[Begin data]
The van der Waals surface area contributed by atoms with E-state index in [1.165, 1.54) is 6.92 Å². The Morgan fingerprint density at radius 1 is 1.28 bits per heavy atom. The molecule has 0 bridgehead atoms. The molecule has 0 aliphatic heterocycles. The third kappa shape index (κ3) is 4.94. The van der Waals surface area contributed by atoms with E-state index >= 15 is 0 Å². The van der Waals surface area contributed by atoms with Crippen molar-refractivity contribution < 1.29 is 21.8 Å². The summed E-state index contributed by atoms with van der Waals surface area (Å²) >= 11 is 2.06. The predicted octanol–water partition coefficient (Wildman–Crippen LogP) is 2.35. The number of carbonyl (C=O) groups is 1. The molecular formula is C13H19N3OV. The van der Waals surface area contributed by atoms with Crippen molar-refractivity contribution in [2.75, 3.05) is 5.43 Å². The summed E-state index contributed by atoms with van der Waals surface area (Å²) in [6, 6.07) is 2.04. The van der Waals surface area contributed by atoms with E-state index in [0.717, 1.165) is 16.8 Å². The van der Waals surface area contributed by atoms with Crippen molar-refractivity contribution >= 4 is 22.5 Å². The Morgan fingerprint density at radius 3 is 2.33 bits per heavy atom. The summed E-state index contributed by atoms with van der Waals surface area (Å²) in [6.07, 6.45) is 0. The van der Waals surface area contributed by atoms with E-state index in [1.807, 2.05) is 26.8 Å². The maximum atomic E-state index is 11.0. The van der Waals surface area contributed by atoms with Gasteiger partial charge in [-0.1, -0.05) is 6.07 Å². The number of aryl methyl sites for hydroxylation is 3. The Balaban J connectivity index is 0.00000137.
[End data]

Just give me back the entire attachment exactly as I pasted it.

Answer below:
The van der Waals surface area contributed by atoms with E-state index in [1.165, 1.54) is 6.92 Å². The Morgan fingerprint density at radius 1 is 1.28 bits per heavy atom. The molecule has 0 bridgehead atoms. The molecule has 0 aliphatic heterocycles. The third kappa shape index (κ3) is 4.94. The van der Waals surface area contributed by atoms with E-state index >= 15 is 0 Å². The van der Waals surface area contributed by atoms with Crippen molar-refractivity contribution < 1.29 is 21.8 Å². The summed E-state index contributed by atoms with van der Waals surface area (Å²) >= 11 is 2.06. The predicted octanol–water partition coefficient (Wildman–Crippen LogP) is 2.35. The number of carbonyl (C=O) groups is 1. The molecular formula is C13H19N3OV. The van der Waals surface area contributed by atoms with Crippen molar-refractivity contribution in [2.75, 3.05) is 5.43 Å². The summed E-state index contributed by atoms with van der Waals surface area (Å²) in [6, 6.07) is 2.04. The van der Waals surface area contributed by atoms with E-state index in [0.717, 1.165) is 16.8 Å². The van der Waals surface area contributed by atoms with Crippen molar-refractivity contribution >= 4 is 22.5 Å². The Morgan fingerprint density at radius 3 is 2.33 bits per heavy atom. The summed E-state index contributed by atoms with van der Waals surface area (Å²) in [6.07, 6.45) is 0. The van der Waals surface area contributed by atoms with E-state index in [1.807, 2.05) is 26.8 Å². The maximum atomic E-state index is 11.0. The van der Waals surface area contributed by atoms with Gasteiger partial charge in [-0.1, -0.05) is 6.07 Å². The number of aryl methyl sites for hydroxylation is 3. The Balaban J connectivity index is 0.00000137.